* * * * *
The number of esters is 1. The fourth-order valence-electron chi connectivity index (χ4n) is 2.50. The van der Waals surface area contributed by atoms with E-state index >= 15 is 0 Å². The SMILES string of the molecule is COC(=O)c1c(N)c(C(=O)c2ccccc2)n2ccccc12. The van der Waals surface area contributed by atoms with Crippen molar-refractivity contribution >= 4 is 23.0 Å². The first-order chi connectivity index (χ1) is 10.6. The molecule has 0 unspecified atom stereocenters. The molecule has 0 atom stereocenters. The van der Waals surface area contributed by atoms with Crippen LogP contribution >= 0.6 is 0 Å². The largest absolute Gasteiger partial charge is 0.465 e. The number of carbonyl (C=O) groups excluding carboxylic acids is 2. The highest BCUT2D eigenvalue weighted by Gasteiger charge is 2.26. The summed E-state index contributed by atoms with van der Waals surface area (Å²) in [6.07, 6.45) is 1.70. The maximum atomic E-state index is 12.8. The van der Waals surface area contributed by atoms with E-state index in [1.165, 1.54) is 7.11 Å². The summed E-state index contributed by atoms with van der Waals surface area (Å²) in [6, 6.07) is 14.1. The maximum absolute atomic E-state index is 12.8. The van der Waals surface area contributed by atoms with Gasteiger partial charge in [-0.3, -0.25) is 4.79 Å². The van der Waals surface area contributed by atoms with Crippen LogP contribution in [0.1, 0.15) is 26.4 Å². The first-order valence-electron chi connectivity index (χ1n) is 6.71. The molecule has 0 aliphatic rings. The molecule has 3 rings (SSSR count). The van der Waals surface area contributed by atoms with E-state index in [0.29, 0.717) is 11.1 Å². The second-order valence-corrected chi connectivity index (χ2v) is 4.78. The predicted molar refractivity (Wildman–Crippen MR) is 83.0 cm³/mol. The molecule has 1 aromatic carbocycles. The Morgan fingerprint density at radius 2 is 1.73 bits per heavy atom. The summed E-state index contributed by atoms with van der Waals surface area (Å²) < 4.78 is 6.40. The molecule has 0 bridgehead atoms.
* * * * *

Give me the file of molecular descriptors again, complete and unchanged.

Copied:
The number of esters is 1. The fourth-order valence-electron chi connectivity index (χ4n) is 2.50. The van der Waals surface area contributed by atoms with E-state index >= 15 is 0 Å². The SMILES string of the molecule is COC(=O)c1c(N)c(C(=O)c2ccccc2)n2ccccc12. The van der Waals surface area contributed by atoms with Crippen molar-refractivity contribution >= 4 is 23.0 Å². The first-order chi connectivity index (χ1) is 10.6. The molecule has 0 unspecified atom stereocenters. The molecule has 0 atom stereocenters. The van der Waals surface area contributed by atoms with Crippen LogP contribution >= 0.6 is 0 Å². The largest absolute Gasteiger partial charge is 0.465 e. The number of carbonyl (C=O) groups excluding carboxylic acids is 2. The highest BCUT2D eigenvalue weighted by Gasteiger charge is 2.26. The summed E-state index contributed by atoms with van der Waals surface area (Å²) in [6.07, 6.45) is 1.70. The maximum atomic E-state index is 12.8. The van der Waals surface area contributed by atoms with E-state index in [1.165, 1.54) is 7.11 Å². The summed E-state index contributed by atoms with van der Waals surface area (Å²) in [6, 6.07) is 14.1. The maximum absolute atomic E-state index is 12.8. The van der Waals surface area contributed by atoms with Gasteiger partial charge in [-0.3, -0.25) is 4.79 Å². The van der Waals surface area contributed by atoms with Crippen LogP contribution in [0.1, 0.15) is 26.4 Å². The first-order valence-electron chi connectivity index (χ1n) is 6.71. The molecule has 0 aliphatic rings. The molecule has 3 rings (SSSR count). The van der Waals surface area contributed by atoms with E-state index in [0.29, 0.717) is 11.1 Å². The second-order valence-corrected chi connectivity index (χ2v) is 4.78. The predicted molar refractivity (Wildman–Crippen MR) is 83.0 cm³/mol. The molecule has 1 aromatic carbocycles. The Morgan fingerprint density at radius 2 is 1.73 bits per heavy atom. The summed E-state index contributed by atoms with van der Waals surface area (Å²) < 4.78 is 6.40. The molecule has 0 bridgehead atoms.